In the university’s recent anti-racism training for senior administrators, Dr. Candice Hargons’ teachings reminded me of some of my favorite books. Although they happen to be historical, they are both very much relevant to today’s issues centering around race relations.
In 1968, Winthrop Jordan published what ultimately became an award-winning book: “White Over Black, American Attitudes Toward the Negro, 1550-1812.” In the text, Jordan explains that—even before encountering Africans (Blacks) in Africa—Europeans, especially the English, had several misconceptions about Africans, including that they were Black because God had cursed them.
In addition to this misconception, they believed that Africans’ religion, sexual attitudes and family life were unusual. It was tragic, Jordan explains, that Whites encountered Africans and the animal that most resembled man—ape—at the same time and in the same place, and they speculated that Africans had descended from apes. Eventually, he shows how many of our own founding fathers believed these negative things and that, ultimately, these beliefs still exist in the 20th (and now the 21st) century. I believe this book can help our community have a more complete understanding of racial prejudice and racism that exists in our nation.
Later, In 1984, Joel Williamson published “The Crucible of Race: Black-White Relations in the American South Since Emancipation.” After slavery ended, Whites were determined to create a new order that cemented Blacks at the bottom of society. He further discusses racial violence and how all elements of southern white society participated. Whites justified lynchings so well that Presidents Theodore Roosevelt and Woodrow Wilson never questioned this violence.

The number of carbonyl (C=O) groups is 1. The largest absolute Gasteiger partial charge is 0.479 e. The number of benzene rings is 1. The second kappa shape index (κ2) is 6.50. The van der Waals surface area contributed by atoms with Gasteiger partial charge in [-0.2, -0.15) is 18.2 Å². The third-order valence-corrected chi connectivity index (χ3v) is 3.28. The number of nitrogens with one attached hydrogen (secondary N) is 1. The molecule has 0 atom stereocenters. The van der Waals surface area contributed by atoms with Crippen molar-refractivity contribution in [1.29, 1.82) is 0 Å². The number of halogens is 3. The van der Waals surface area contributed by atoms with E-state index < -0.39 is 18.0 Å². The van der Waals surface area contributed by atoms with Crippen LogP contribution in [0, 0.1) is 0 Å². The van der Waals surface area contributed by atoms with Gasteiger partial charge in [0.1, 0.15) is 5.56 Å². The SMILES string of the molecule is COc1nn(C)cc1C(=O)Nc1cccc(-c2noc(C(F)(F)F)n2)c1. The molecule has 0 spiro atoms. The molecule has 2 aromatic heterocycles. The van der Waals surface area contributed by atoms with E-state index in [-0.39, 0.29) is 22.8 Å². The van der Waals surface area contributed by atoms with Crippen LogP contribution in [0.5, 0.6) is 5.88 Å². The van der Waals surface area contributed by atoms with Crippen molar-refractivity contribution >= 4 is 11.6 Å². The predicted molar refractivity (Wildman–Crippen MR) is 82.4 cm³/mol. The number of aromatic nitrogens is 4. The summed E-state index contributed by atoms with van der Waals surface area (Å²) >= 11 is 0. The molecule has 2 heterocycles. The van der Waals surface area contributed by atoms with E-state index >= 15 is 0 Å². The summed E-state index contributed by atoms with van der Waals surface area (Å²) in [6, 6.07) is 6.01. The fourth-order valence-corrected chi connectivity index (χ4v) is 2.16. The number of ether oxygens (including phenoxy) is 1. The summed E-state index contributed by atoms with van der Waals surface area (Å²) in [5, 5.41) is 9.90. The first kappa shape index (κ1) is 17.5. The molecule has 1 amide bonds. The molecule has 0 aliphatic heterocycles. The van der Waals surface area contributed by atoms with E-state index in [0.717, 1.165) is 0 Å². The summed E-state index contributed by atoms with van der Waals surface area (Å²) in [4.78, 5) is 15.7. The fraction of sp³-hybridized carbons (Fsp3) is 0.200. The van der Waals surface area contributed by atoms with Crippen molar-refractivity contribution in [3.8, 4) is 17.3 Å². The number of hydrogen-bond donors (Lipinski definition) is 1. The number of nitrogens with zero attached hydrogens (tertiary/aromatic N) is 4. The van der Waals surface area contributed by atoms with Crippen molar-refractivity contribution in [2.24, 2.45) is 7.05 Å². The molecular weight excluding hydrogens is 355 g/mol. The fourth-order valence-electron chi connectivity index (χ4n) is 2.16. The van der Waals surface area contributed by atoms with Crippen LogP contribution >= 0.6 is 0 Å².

It is difficult to say that one book clearly helped my understanding of growing up Black, but if I had to select one, it is Richard Wright’s “Black Boy” that was published in 1945 and described his experience growing up in Mississippi in the early 1900s. In his memoir, both Whites and Blacks had very different places in society.
Wright never accepted the “designated place” others assigned for him; instead, he believed that one’s place should be at the highest level they can reach. As only a sophomore at UK at the time, I remember writing in the margin of his book, “JUDGE YOURSELF.”
And, while both Jordan and Williamson are White scholars, I’m confident that they give the reader a deeper understanding of the historical and contemporary roots of racial prejudice and why, despite our ongoing efforts, it is so difficult to end.
These texts are a reminder of how racism is so entrenched in everything we do—as individuals, as a community on this campus and as a nation. The systemic and systematic racism that exists today, while it may look different now, is still a part of who we are. We must learn about it, acknowledge it and commit to a safer, anti-racist future for our classmates, colleagues and neighbors.
For more resources on diversity, equity and inclusion, the College of Arts and Sciences has put together a comprehensive list here.